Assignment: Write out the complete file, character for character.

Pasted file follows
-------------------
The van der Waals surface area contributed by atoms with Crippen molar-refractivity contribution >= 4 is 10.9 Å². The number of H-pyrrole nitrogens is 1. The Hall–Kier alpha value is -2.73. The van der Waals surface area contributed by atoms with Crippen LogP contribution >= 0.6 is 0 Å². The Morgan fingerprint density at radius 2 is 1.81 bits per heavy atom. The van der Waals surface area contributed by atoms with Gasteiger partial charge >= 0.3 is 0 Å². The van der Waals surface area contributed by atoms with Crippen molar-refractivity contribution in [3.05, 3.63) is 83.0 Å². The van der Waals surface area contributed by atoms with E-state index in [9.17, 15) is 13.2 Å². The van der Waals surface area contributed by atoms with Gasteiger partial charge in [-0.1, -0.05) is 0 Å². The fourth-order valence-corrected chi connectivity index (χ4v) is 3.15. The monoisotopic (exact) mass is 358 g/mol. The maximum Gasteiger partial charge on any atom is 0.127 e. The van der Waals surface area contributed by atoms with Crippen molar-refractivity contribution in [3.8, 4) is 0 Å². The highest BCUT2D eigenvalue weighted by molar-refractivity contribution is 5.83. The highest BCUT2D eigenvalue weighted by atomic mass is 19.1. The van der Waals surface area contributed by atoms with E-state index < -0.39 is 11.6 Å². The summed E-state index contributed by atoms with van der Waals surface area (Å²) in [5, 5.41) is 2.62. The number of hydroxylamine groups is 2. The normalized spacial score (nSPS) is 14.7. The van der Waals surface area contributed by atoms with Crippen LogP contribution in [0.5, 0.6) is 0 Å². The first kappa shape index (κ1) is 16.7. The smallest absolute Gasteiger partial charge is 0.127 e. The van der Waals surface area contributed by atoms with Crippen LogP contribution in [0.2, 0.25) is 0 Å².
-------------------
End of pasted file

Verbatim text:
The van der Waals surface area contributed by atoms with Crippen molar-refractivity contribution >= 4 is 10.9 Å². The number of H-pyrrole nitrogens is 1. The Hall–Kier alpha value is -2.73. The van der Waals surface area contributed by atoms with Crippen LogP contribution >= 0.6 is 0 Å². The Morgan fingerprint density at radius 2 is 1.81 bits per heavy atom. The van der Waals surface area contributed by atoms with Gasteiger partial charge >= 0.3 is 0 Å². The van der Waals surface area contributed by atoms with Crippen molar-refractivity contribution in [3.05, 3.63) is 83.0 Å². The van der Waals surface area contributed by atoms with E-state index in [9.17, 15) is 13.2 Å². The van der Waals surface area contributed by atoms with Gasteiger partial charge in [-0.1, -0.05) is 0 Å². The fourth-order valence-corrected chi connectivity index (χ4v) is 3.15. The monoisotopic (exact) mass is 358 g/mol. The maximum Gasteiger partial charge on any atom is 0.127 e. The van der Waals surface area contributed by atoms with Crippen molar-refractivity contribution in [3.8, 4) is 0 Å². The highest BCUT2D eigenvalue weighted by molar-refractivity contribution is 5.83. The highest BCUT2D eigenvalue weighted by atomic mass is 19.1. The van der Waals surface area contributed by atoms with E-state index < -0.39 is 11.6 Å². The summed E-state index contributed by atoms with van der Waals surface area (Å²) in [5, 5.41) is 2.62. The number of hydroxylamine groups is 2. The normalized spacial score (nSPS) is 14.7. The van der Waals surface area contributed by atoms with Crippen LogP contribution in [0.5, 0.6) is 0 Å². The first kappa shape index (κ1) is 16.7. The smallest absolute Gasteiger partial charge is 0.127 e. The van der Waals surface area contributed by atoms with Crippen LogP contribution in [0.2, 0.25) is 0 Å².